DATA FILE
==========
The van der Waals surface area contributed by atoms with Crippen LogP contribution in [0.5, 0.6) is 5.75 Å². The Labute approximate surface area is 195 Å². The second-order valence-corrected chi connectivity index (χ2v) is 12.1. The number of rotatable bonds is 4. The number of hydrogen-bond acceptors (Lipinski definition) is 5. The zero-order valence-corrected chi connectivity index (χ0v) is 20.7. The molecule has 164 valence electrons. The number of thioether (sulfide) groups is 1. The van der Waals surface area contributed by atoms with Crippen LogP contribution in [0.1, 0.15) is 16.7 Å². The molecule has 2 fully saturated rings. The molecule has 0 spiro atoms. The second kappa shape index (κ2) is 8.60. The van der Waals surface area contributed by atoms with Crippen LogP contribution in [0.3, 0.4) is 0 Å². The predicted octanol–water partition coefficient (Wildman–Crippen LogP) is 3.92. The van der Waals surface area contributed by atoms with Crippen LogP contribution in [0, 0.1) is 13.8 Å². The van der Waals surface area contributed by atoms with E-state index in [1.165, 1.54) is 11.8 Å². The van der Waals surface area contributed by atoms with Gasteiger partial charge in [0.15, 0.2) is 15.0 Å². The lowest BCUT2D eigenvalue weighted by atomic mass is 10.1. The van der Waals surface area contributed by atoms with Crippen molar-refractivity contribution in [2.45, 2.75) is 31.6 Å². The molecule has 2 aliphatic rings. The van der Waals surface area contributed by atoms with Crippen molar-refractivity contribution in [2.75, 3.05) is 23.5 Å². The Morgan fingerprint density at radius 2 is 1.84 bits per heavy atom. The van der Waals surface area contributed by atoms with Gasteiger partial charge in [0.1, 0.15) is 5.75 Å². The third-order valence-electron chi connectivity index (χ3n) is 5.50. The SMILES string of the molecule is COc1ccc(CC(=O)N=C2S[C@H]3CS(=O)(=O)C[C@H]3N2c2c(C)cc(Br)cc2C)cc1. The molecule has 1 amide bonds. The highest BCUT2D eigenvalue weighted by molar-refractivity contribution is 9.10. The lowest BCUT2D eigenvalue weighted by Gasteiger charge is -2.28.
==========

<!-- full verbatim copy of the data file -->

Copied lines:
The van der Waals surface area contributed by atoms with Crippen LogP contribution in [0.5, 0.6) is 5.75 Å². The Labute approximate surface area is 195 Å². The second-order valence-corrected chi connectivity index (χ2v) is 12.1. The number of rotatable bonds is 4. The number of hydrogen-bond acceptors (Lipinski definition) is 5. The zero-order valence-corrected chi connectivity index (χ0v) is 20.7. The molecule has 164 valence electrons. The number of thioether (sulfide) groups is 1. The van der Waals surface area contributed by atoms with Crippen LogP contribution in [0.1, 0.15) is 16.7 Å². The molecule has 2 fully saturated rings. The molecule has 0 spiro atoms. The second kappa shape index (κ2) is 8.60. The van der Waals surface area contributed by atoms with Crippen LogP contribution in [0.3, 0.4) is 0 Å². The predicted octanol–water partition coefficient (Wildman–Crippen LogP) is 3.92. The van der Waals surface area contributed by atoms with Crippen LogP contribution in [0, 0.1) is 13.8 Å². The van der Waals surface area contributed by atoms with E-state index in [1.165, 1.54) is 11.8 Å². The van der Waals surface area contributed by atoms with Gasteiger partial charge in [0.15, 0.2) is 15.0 Å². The lowest BCUT2D eigenvalue weighted by atomic mass is 10.1. The van der Waals surface area contributed by atoms with Crippen molar-refractivity contribution in [2.45, 2.75) is 31.6 Å². The molecule has 2 aliphatic rings. The van der Waals surface area contributed by atoms with Crippen molar-refractivity contribution in [2.75, 3.05) is 23.5 Å². The Morgan fingerprint density at radius 2 is 1.84 bits per heavy atom. The van der Waals surface area contributed by atoms with Gasteiger partial charge in [0.1, 0.15) is 5.75 Å². The third-order valence-electron chi connectivity index (χ3n) is 5.50. The SMILES string of the molecule is COc1ccc(CC(=O)N=C2S[C@H]3CS(=O)(=O)C[C@H]3N2c2c(C)cc(Br)cc2C)cc1. The molecule has 1 amide bonds. The highest BCUT2D eigenvalue weighted by molar-refractivity contribution is 9.10. The lowest BCUT2D eigenvalue weighted by Gasteiger charge is -2.28.